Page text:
Let’s explore how YugabyteDB handled this crisis.
Tables in YugabyteDB break down into multiple sets of rows according to a specific sharding strategy. These shards—or tablets in YugabyteDB —are automatically distributed across the nodes in the cluster. Each shard/tablet replicates across the cluster a certain number of times based on the value that is set for the replication factor.
This replication factor directly correlates to the fault tolerance of the system. In the scenario visualized below, a cluster with 3 nodes and an RF of 3 can easily overcome the loss of a single node.
The Raft protocol is the consensus protocol that YugabyteDB uses to ensure ACID compliance across the cluster. Replicated tablets organize into a set of tablet-peers. They also form a strongly consistent Raft group composed of as many tablet-peers as the replication factor (i.e., if your replication factor is RF=3 then your Raft group will have 3 tablet-peers). The tablet-peers are hosted on different YB-Tservers, and—through the Raft protocol—perform actions such as leader election, failure detection, and replication of write-ahead logs.
Upon start-up, one of the tablet-peers is automatically elected as the tablet leader. This tablet leader is in the main tablet in the tablet-peer group. It serves all reads and writes for those specific rows.
Tablet followers are the remaining tablet-peers of the Raft group. Tablet followers replicate data and are available as hot standbys that can quickly take over if the leader fails. Although only the tablet leader can process reads and writes, YugabyteDB offers the ability to read from tablet followers for use cases that relax consistency guarantees in exchange for lower latencies.
The retailer required that tablet leaders in the US-South region, serve both reads and writes across all tablets/shards. However, Cluster Y required low latency local reads. As a result, both US-West and US-East serve follower reads for local users.
During the Texas power failure, traffic automatically rebalanced to US-East and US-West. The Yugabyte database automatically handled tablet leader re-election in approximately three seconds using the Raft protocol. YugabyteDB did all the heavy lifting.
In this case, it used the YCQL API’s smart capability to connect to additional regions—no human intervention was required. This yielded an RPO (Recovery Point Objective) of 0. This meant that no data was lost since safe copies were kept in the other regions. The time to rebalance and reconnect the connections was less than 10 seconds, with three seconds for re-establishing the leaders of the lost shards and the rest for re-establishing connections.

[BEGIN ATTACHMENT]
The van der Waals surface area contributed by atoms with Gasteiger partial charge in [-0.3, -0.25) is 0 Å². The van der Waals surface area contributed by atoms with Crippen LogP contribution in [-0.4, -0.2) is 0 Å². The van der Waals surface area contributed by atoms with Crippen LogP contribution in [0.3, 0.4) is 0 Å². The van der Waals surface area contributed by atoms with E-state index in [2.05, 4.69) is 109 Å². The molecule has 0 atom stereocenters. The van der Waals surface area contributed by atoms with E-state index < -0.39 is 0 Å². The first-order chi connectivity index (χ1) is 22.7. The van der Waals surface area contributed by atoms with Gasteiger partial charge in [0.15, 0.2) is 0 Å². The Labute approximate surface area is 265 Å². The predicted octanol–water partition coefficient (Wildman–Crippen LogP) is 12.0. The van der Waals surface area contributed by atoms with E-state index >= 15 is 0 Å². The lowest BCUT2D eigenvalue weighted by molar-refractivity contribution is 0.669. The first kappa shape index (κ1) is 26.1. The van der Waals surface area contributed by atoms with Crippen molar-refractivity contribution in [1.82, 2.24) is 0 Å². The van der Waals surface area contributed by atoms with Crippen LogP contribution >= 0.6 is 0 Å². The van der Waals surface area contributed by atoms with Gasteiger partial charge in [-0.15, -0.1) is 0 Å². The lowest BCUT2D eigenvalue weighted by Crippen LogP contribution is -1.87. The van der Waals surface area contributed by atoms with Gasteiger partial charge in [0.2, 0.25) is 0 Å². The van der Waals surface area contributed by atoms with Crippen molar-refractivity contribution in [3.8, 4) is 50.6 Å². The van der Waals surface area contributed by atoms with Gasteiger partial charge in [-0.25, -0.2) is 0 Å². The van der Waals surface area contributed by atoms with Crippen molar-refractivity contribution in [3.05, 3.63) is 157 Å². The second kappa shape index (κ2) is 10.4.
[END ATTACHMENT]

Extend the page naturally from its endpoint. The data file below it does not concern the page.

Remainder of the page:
The retailer’s data placement policy made US-West the new preferred leader region, and its tablets became the new tablet-leaders. There was no data loss in the failover since the data existed in all three regions at the time of the outage (i.e., the cluster had a RF=3).
Once the downed nodes were back online, YugabyteDB automatically detected stale data in the newly-back-online nodes. The database then remotely bootstrapped the nodes with the correct data copy and started taking connections specific to Texas.
This natural disaster was literally a worst-case scenario come to life for a global retailer. However, being proactive meant that our customer was prepared. By adopting YugabyteDB, their service remained resilient and available, even though all tablet-leaders were in a single region.
YugabyteDB handles sharding, replication, and failover transparently and performs all of the heavy lifting on your behalf. No human intervention is required to reshard or rebalance the database, resulting in considerable DevOps gains for the customer.
The retail industry, especially eCommerce, has brutal repercussions for downtime. Estimates show that revenue loss is approximately 10% of annual income per hour. Thanks to YugabyteDB’s continuous availability, with immediate hands-free failover, our customer avoided financial or reputational damage. Even when the retailer lost their preferred leader region, their application remained operational. Impressively, the YugabyteDB cluster self-healed when the nodes were restored, offering significant DevOps benefits.
Learn more about how this retailer architected their highly available and resilient data layer.